The Musée de Montmartre is a little offbeat: part museum of Montmartre history, part art museum. It basically chronicles Montmartre's past, but then shifts gears to focus on those who lived here at 12 rue Cortot. It is relatively small, uncrowded, and makes for an enjoyable change of pace from the typical Parisian museum experience (big, crowded, grandiose). You can see the entire museum in under an hour.
The Musée de Montmartre is located in a rickety 17th century house that was once a small apartment building. The studios above the entrance pavilion were occupied at various times by Pierre-Auguste Renoir, Emile Bernard, Raoul Dufy, Maurice Utrillo, Suzanne Valadon (Utrillo's mother), and others. This was Renoir's first Montmartre address. He began renting studio space here in 1875, and put the finishing touches on Au Moulin de la Galette here, which sold at auction in 1990 for $78 million.
The lower floors of the museum concentrate on the history of the butte, including the Revolution of 1789, the Russian invasions of 1814, the insurrection of 1848, and so on. Documents, maps, ceramic pieces, old photos, engravings, and other memorabilia retrace Montmartre's history. One part of the exhibit chronicles how the French government used manned balloons to get supplies in and messages out when the butte was under siege during the Franco-Prussian war in 1870, declaring that this was the first successful attempt at "air mail".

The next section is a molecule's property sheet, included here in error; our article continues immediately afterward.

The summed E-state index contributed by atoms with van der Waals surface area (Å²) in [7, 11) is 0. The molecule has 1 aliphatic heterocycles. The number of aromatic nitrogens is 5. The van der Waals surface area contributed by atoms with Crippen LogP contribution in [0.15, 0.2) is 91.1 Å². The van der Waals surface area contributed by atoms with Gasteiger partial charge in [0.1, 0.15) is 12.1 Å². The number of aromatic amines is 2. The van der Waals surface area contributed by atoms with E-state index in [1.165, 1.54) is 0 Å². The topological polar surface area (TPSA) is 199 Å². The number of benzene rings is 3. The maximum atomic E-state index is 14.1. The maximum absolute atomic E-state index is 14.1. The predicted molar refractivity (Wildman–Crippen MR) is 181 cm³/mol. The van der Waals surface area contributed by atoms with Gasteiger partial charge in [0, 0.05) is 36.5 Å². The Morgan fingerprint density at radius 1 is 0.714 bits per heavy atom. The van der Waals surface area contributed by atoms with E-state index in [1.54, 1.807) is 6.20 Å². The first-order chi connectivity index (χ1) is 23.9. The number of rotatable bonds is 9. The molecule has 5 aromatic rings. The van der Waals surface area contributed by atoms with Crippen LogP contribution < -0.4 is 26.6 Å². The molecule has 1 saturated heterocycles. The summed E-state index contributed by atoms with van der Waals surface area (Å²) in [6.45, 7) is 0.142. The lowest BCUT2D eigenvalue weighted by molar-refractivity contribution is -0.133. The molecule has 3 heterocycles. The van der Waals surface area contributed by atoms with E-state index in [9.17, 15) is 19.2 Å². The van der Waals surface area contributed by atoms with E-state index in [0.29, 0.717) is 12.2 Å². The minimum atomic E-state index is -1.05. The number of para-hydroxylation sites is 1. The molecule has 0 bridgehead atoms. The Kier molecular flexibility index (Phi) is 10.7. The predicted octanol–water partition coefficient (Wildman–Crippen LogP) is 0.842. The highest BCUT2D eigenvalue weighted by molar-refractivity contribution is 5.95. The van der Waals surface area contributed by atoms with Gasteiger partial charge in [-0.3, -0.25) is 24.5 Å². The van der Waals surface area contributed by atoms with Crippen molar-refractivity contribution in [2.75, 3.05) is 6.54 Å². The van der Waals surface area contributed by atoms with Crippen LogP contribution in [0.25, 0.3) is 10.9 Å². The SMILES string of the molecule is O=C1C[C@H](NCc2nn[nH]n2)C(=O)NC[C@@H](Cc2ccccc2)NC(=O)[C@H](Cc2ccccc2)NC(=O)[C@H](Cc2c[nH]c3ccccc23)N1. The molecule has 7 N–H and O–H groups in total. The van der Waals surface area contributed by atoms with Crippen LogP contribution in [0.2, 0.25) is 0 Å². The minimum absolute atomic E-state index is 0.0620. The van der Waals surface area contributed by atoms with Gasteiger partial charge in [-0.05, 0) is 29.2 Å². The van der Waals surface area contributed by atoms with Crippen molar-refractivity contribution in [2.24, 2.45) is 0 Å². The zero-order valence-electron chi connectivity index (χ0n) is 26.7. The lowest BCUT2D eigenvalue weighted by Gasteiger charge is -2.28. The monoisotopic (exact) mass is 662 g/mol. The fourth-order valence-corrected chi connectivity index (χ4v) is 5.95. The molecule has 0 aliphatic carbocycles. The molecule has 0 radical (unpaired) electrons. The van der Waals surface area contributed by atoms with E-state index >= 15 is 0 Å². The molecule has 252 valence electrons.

The upper floor explores the lives of the impressive list of Parisians who once lived at this address. While you'll find no paintings by some of the most famous artists who called 12 rue Cortot home at one time or another, there are works by Maurice Utrillo, Emile Bernard, and others. And while Bernard is not as well known as some of his counterparts, he was good friends with Vincent van Gogh and Paul Gauguin, so it's a safe bet that he entertained both of them here. Among the items on display specific to Bernard include a very nice self-portrait and a cabinet containing his palette and paint brushes. There are also several original Toulouse-Lautrec posters.
But the museum and its artifacts aside, for me it was just as rewarding an experience to see the building itself. To know that you're in the house where these artists lived and worked, and that the garden on the museum grounds is where Renoir painted some of his most famous canvases. This is a worthwhile stop for anyone who has an appreciation for the French impressionists.
Photography is not allowed inside the museum. You will be required to check your camera bag at the entrance.
Admission is 30Fr. Tele: (+33) 01.46.06.61.11.
Tue - Sun: 11 - 6; Mon: Closed
Also closed Jan 1, May 1, Dec 25.
Metro: Lamarck-Caulaincourt (M12); Abbesses (M12); Chateau-Rouge (M4)